Instead of, “I don’t want to speak in this meeting,” say to yourself, “My anxiety doesn’t want me to speak in this meeting.” Identifying how your anxiety is trying to control your behaviors can help you begin to challenge anxiety behaviors.

Shannon Garcia, psychologist at State Health Counseling

In the long run, it can help distinguish other people’s behaviors that are simply annoying or stylistically different from yours from those that are wrong and outright harmful.

The outer critic is ultimately trying to keep you out of harm’s way, but sometimes he gets a little overzealous. Work with a therapist, coach, or mentor to explore when it’s wise for you to step in with others, and when it’s wise to sit back and let them do their own thing,” Abiu suggested.

4. You are too exhausted to communicate or look for work

If you find that you need coffee to survive the work day and are constantly drained, your anxiety may be to blame.

“There is no place to rest [when you’re dealing with anxiety at work] “Because you worry about a possible future outcome and so you adapt to the demands of the present and what could happen in the future,” said Cicely Horsham Brathwaite, a licensed psychologist and executive coach.

Over time, she added, this can prevent you from looking for work or planning your career.

“You are so exhausted and exhausted that you don’t even have the energy to think that there could be something better.”

5. You turn down new opportunities

Anxiety can often stem from a fear of the unknown, which can keep you trapped in roles and jobs that you should have left a long time ago.

It becomes “better the devil you know than the devil you don’t,” said Velez, noting that trying to predict a future outcome that can’t actually be predicted can leave you stuck in the anxious space you’re already in.

“Worry of ‘I might be worse’ holds us back, even though we have the information that we know we don’t feel good right now.”

This fear of the unknown, said Horsham Brathwaite It can also lead to people becoming “unemployed” because they don’t believe they can handle what it takes to be in a role commensurate with their professional contributions.

Garcia gave as an example: “You may not interview for a promotion because this job description includes managing meetings, and you have anxiety about speaking in front of others.”

To deal with this kind of anxiety, Horsham-Brathwaite said, it can be helpful to find someone within the organization, such as a mentor or trusted colleague, “who can help you do some reality testing. [You can ask them questions] Like, ‘How did I sound when I was sharing my thoughts in the meeting today? Does that make sense?'”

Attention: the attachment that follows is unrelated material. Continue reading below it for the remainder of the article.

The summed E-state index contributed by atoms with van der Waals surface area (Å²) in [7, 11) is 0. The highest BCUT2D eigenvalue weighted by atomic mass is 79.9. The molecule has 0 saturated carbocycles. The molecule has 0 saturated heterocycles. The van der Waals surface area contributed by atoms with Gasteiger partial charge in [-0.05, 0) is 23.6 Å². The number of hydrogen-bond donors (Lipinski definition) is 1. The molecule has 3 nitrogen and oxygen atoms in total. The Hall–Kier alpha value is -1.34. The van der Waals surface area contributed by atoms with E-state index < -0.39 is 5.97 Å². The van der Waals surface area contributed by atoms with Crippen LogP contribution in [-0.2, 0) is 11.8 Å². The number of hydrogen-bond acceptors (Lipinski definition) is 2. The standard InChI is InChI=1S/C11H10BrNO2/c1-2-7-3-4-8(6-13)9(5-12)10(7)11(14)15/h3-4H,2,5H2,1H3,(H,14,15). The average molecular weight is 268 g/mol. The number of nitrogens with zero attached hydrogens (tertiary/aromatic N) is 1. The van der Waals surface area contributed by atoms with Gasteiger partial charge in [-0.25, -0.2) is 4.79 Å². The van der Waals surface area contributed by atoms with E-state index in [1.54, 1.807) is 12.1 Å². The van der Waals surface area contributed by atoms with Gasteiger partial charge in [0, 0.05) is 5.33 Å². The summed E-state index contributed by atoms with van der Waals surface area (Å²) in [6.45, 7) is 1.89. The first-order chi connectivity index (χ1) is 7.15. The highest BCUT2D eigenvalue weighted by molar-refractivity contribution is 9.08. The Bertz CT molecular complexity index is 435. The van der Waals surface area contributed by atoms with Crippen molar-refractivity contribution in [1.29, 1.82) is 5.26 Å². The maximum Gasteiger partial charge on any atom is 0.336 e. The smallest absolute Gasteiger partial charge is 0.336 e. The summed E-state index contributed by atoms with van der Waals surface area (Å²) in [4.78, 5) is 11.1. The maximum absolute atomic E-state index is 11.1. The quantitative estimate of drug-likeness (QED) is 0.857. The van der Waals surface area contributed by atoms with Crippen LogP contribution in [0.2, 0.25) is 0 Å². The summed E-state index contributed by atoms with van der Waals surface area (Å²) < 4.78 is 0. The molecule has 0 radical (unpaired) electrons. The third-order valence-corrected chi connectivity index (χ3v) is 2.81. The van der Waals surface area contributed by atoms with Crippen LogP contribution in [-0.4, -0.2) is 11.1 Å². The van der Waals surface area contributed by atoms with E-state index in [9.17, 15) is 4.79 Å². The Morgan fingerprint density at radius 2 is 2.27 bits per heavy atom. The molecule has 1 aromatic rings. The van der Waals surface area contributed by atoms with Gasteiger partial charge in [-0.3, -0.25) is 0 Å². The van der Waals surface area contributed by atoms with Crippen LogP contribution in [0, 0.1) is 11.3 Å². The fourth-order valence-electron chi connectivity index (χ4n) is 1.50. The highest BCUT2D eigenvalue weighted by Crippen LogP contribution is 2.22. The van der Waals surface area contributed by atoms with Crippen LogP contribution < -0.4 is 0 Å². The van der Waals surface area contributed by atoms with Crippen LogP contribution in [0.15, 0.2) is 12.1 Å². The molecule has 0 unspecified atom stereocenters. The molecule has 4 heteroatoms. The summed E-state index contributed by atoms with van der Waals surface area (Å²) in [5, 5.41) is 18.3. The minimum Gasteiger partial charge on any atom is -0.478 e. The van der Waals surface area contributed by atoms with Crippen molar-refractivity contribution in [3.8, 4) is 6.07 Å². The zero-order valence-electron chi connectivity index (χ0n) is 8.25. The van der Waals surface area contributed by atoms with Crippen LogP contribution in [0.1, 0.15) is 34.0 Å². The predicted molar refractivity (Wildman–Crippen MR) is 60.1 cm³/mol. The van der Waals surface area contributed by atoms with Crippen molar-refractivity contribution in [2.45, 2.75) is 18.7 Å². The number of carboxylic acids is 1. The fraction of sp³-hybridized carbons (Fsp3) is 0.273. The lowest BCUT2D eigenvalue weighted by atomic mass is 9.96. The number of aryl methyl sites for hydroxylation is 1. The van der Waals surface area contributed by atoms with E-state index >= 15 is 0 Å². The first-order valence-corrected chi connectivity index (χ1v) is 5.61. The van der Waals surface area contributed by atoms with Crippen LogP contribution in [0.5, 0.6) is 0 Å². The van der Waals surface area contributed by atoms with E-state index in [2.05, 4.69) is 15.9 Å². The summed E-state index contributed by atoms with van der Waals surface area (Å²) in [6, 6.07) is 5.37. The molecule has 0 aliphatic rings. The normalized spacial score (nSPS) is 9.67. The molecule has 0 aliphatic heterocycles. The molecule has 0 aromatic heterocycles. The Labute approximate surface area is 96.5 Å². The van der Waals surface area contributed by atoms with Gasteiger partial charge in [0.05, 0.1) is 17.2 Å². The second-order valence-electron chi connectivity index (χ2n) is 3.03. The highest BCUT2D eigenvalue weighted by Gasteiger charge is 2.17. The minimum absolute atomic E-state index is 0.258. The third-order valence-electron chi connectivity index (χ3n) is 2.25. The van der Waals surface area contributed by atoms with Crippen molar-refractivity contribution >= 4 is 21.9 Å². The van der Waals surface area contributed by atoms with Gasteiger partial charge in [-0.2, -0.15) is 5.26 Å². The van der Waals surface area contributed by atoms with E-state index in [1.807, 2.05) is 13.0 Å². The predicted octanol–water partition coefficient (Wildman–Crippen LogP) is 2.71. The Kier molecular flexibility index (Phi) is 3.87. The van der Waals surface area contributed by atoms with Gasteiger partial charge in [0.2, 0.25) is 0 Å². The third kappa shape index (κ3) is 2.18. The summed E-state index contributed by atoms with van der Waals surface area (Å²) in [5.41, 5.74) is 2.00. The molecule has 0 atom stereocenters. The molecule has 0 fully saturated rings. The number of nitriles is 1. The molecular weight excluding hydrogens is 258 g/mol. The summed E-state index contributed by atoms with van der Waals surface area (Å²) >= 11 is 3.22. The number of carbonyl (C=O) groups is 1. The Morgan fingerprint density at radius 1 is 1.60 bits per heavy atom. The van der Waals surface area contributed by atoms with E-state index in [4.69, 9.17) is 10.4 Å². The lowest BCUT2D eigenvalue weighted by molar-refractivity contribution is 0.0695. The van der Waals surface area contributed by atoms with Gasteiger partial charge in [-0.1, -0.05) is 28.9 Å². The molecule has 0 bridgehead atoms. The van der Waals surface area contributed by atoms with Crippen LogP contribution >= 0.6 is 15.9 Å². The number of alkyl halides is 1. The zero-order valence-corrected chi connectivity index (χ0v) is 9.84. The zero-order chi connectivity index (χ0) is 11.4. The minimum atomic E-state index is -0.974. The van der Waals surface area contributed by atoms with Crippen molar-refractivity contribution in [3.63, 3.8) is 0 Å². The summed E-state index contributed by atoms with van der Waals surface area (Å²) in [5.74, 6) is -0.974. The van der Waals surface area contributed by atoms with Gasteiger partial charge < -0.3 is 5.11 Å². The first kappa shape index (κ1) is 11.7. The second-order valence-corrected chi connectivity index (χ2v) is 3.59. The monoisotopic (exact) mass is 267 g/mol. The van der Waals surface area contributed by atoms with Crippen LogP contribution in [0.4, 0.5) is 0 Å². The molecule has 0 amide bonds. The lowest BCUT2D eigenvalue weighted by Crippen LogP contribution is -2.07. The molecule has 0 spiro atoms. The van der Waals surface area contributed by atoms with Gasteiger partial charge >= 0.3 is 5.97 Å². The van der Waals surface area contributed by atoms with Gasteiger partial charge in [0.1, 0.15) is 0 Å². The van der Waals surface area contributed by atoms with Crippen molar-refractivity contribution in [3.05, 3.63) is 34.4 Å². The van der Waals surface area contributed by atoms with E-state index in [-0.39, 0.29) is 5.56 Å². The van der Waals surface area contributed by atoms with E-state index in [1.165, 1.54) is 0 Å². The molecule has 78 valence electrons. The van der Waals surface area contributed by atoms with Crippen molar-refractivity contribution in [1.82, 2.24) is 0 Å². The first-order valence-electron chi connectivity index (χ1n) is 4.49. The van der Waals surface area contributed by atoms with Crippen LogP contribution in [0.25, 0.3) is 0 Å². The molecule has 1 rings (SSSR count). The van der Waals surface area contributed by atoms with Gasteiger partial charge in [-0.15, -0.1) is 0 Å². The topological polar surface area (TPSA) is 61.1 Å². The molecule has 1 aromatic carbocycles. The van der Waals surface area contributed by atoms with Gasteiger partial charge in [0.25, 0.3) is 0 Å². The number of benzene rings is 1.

This way, you can feel more confident about pursuing opportunities to speak up and be noticed without feeling too much anxiety.

6. You are stuck in a career that you chose only to please others

If you love people, you will often worry more about what other people think of you than about how you think of yourself. This is a troubling work trait that can prevent you from searching for the kind of authentic career you actually want — and leave you stuck in a career you hate.

Velez said she typically sees this type of anxiety in clients who are first-generation young professionals of color who pursue a certain type of work because it will make their parents happy.

“A lot of the time it’s guilt. My parents didn’t make all these sacrifices, my parents didn’t work 80 hours a week, my parents didn’t go through generational trauma, or what have you, for me to sit here and do nothing, or for me to just choose to be happy.” “. “When we start to buy into the narrative ‘things worthwhile must involve struggle’…we start telling ourselves not to be so kind to ourselves.”

And if family disapproval is the cause of your anxiety, try to find out where your family comes from and have a tough conversation with them about which profession you would prefer to pursue. The conversation might surprise you.

Perhaps you underestimate your ability to have a firm conversation with your parents and to communicate effectively your wants and needs, and [are underestimating] Your ability to tolerate discomfort, said Velez. Adding that we learn about anxiety not through avoidance, but by facing our fears and realizing that these types of feelings can be a temporary condition.